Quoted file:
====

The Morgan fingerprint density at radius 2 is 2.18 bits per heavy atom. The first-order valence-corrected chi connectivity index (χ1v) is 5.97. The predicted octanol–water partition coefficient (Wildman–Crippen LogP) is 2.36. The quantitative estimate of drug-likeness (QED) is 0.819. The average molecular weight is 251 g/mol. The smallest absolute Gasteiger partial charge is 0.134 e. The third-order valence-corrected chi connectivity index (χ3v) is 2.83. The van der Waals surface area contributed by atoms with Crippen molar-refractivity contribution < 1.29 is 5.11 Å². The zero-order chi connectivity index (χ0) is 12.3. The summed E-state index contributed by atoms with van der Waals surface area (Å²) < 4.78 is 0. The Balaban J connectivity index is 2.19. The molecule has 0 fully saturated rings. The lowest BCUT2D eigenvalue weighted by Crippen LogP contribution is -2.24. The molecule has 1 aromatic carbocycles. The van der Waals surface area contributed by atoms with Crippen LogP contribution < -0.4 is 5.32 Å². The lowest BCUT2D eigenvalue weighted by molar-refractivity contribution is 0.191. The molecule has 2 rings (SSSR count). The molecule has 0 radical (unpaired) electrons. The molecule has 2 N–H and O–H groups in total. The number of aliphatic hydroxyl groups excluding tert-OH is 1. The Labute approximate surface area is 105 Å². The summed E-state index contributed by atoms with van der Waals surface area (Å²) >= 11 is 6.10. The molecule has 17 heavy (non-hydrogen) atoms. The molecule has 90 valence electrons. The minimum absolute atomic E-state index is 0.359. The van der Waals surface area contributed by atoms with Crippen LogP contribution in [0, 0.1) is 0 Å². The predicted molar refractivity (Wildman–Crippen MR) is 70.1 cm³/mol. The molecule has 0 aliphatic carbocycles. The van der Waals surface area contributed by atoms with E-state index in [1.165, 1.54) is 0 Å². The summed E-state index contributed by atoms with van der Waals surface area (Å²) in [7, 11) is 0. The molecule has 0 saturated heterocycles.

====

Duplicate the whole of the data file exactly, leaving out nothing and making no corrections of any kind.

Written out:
The Morgan fingerprint density at radius 2 is 2.18 bits per heavy atom. The first-order valence-corrected chi connectivity index (χ1v) is 5.97. The predicted octanol–water partition coefficient (Wildman–Crippen LogP) is 2.36. The quantitative estimate of drug-likeness (QED) is 0.819. The average molecular weight is 251 g/mol. The smallest absolute Gasteiger partial charge is 0.134 e. The third-order valence-corrected chi connectivity index (χ3v) is 2.83. The van der Waals surface area contributed by atoms with Crippen molar-refractivity contribution < 1.29 is 5.11 Å². The zero-order chi connectivity index (χ0) is 12.3. The summed E-state index contributed by atoms with van der Waals surface area (Å²) < 4.78 is 0. The Balaban J connectivity index is 2.19. The molecule has 0 fully saturated rings. The lowest BCUT2D eigenvalue weighted by Crippen LogP contribution is -2.24. The molecule has 1 aromatic carbocycles. The van der Waals surface area contributed by atoms with Crippen LogP contribution < -0.4 is 5.32 Å². The lowest BCUT2D eigenvalue weighted by molar-refractivity contribution is 0.191. The molecule has 2 rings (SSSR count). The molecule has 0 radical (unpaired) electrons. The molecule has 2 N–H and O–H groups in total. The number of aliphatic hydroxyl groups excluding tert-OH is 1. The Labute approximate surface area is 105 Å². The summed E-state index contributed by atoms with van der Waals surface area (Å²) >= 11 is 6.10. The molecule has 17 heavy (non-hydrogen) atoms. The molecule has 90 valence electrons. The minimum absolute atomic E-state index is 0.359. The van der Waals surface area contributed by atoms with Crippen LogP contribution in [0, 0.1) is 0 Å². The predicted molar refractivity (Wildman–Crippen MR) is 70.1 cm³/mol. The molecule has 0 aliphatic carbocycles. The van der Waals surface area contributed by atoms with E-state index in [1.165, 1.54) is 0 Å². The summed E-state index contributed by atoms with van der Waals surface area (Å²) in [7, 11) is 0. The molecule has 0 saturated heterocycles.